3. The player must be set up prior to starting a game.

    This essentially means that the Game has no lifetime or meaning of its own without a Player object, which cries out for a dependency tree:

     public class Game
     {
         private readonly Player player;
    
         public Game(Player player)
         {
           if (player == null) throw new ArgumentNullException("player");
           this.player = player;
         }
    
         public void Start() { ... }
     }
    

Your first example violates the Tell, Don't Ask principle. You should never (well, rarely) need to call a method on an object and provide the same object's data as a parameter. That's exactly the kind of what OOP is designed to avoid with encapsulation.

Your original second example is similar to #2. It's potentially correct, but only if that is actually your intent, and it is also the most complicated.

Try to think about object lifetimes. #1 implies that the Game lasts forever, but if you switch the Player then you need to restart the game. #2 implies that the Game lasts forever but continues from its current point even when the Player is changed. And #3 implies that the Player may last a lot longer than the Game (for example a role-playing game). All are valid, but use the appropriate one for your particular situation.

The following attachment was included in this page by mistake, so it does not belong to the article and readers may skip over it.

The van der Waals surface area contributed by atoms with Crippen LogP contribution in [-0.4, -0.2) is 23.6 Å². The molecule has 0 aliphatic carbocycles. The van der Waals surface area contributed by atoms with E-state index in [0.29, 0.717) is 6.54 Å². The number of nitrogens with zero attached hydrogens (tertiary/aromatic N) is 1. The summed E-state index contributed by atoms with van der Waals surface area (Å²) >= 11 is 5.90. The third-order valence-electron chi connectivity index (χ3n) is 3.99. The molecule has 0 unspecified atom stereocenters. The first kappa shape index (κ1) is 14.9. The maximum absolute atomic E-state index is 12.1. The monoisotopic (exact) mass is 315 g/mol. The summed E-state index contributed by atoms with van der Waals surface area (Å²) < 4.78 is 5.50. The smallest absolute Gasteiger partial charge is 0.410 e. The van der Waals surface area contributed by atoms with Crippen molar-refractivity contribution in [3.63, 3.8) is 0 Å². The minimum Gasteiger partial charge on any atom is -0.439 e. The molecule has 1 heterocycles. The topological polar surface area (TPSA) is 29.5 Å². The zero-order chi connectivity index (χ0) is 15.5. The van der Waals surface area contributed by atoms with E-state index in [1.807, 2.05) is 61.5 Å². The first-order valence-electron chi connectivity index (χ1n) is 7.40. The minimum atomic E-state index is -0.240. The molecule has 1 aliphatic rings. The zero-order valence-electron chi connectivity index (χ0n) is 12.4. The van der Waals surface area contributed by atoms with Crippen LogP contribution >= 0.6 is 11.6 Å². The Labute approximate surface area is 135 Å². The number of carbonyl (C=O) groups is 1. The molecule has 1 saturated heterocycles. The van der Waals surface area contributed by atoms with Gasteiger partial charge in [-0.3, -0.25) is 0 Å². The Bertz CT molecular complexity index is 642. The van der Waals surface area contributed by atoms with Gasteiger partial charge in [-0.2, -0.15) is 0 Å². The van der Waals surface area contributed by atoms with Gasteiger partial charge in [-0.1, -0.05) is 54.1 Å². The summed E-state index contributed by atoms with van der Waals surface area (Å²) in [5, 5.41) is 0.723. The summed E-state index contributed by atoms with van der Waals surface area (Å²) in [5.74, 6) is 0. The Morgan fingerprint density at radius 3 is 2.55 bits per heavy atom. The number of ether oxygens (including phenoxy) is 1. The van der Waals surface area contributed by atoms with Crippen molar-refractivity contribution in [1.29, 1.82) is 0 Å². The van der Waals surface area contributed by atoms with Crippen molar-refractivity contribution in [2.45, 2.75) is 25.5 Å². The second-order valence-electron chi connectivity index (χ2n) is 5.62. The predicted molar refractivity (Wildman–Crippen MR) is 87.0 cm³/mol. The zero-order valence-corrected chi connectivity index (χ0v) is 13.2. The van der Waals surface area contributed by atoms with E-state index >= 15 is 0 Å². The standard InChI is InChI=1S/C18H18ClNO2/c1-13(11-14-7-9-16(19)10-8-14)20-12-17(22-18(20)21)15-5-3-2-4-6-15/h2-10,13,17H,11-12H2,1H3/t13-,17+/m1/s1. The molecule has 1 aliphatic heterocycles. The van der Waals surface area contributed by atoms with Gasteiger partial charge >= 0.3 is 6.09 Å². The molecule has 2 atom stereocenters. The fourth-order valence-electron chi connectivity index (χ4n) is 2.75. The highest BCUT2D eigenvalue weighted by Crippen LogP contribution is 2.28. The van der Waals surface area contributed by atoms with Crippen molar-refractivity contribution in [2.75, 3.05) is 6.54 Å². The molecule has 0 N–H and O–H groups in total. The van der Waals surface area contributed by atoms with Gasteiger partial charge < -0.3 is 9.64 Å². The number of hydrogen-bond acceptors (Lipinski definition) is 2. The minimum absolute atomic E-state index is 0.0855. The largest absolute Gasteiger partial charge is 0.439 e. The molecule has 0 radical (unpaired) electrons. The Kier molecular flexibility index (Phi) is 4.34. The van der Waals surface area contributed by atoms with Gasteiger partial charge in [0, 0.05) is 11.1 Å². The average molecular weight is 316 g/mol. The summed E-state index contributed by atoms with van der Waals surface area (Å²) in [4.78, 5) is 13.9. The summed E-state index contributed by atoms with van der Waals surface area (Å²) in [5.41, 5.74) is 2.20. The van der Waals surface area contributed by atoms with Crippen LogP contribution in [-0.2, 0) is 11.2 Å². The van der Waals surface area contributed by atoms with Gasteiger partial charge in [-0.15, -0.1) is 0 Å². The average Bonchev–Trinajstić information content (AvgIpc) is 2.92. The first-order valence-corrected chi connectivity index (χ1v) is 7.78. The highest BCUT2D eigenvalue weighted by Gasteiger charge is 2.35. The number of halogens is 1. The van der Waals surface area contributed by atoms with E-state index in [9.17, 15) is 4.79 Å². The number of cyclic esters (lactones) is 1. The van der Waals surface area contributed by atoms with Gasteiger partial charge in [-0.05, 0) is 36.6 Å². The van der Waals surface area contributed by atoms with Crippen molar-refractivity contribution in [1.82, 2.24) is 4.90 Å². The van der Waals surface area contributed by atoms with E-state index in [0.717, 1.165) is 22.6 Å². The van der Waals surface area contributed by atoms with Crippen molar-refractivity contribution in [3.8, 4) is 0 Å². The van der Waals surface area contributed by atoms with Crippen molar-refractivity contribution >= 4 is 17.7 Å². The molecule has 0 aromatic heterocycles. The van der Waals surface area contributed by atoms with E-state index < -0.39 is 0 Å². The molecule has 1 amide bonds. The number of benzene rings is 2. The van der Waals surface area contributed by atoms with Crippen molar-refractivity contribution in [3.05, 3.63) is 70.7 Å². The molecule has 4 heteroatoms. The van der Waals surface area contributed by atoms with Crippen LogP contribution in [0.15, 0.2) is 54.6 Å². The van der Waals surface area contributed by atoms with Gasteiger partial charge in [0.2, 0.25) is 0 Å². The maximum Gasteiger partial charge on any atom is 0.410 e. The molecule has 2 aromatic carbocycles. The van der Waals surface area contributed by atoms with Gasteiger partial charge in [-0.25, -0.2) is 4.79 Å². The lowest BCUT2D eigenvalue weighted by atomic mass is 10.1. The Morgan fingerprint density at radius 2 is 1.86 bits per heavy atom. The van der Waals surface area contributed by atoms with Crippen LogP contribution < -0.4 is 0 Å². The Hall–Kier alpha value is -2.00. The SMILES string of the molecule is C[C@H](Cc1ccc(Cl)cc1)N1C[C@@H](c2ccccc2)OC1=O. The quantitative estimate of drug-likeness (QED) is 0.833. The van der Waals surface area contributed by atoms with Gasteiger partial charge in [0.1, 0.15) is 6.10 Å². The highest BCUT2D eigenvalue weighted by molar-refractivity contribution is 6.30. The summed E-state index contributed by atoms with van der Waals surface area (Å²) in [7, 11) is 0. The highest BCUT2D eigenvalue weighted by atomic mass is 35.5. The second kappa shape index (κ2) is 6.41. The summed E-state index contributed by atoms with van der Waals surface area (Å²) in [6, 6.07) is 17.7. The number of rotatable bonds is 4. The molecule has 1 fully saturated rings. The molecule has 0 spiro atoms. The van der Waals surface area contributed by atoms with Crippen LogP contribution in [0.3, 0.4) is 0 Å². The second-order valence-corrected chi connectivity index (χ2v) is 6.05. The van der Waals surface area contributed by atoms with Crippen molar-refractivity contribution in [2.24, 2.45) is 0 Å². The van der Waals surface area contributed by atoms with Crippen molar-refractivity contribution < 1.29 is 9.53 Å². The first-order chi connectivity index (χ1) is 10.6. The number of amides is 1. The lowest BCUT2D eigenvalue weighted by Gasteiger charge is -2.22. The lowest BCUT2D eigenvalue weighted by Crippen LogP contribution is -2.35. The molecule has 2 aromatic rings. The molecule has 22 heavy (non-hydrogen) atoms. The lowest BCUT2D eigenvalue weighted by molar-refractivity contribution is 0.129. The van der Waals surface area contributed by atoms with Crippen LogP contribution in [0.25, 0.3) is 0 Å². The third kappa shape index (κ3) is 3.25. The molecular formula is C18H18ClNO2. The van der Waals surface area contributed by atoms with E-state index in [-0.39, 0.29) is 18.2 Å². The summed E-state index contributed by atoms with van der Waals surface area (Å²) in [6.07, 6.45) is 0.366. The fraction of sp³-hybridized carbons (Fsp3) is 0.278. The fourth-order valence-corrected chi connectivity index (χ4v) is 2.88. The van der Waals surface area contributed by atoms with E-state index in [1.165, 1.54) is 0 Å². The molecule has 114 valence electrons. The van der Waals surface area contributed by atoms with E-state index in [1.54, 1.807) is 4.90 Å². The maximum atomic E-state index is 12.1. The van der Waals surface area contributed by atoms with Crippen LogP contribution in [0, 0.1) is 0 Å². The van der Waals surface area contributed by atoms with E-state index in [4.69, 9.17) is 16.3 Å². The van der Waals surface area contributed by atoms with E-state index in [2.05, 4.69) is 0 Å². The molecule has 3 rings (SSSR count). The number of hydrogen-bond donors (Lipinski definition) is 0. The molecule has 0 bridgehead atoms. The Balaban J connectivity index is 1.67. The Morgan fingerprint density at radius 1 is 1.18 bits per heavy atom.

3

The first way seems best (CurrentGame.Start(CurrentGame.CurrentPlayer);). You can then feed it whatever player you want. it just happens by coincidence that your example uses an established player from your current scope.

2

This depends, in part, on which piece of code is responsible for controlling who the current player is. Is it CurrentGame or the code that uses CurrentGame ("the caller")?

If CurrentGame is responsible for setting the next player after CurrentPlayer's turn is over, then exposing SetCurrentPlayer would give the caller a way interfere with CurrentGame's state. For example, if player A finishes her turn, CurrentGame would set the CurrentPlayer to Player B; however, the caller could use this method to set CurrentPlayer back to Player A before Player B's turn is over.

If the caller is responsible:

Your first option would be workable, although the caller might be overly dependent on using a property of CurrentGame to remember who was playing the last game.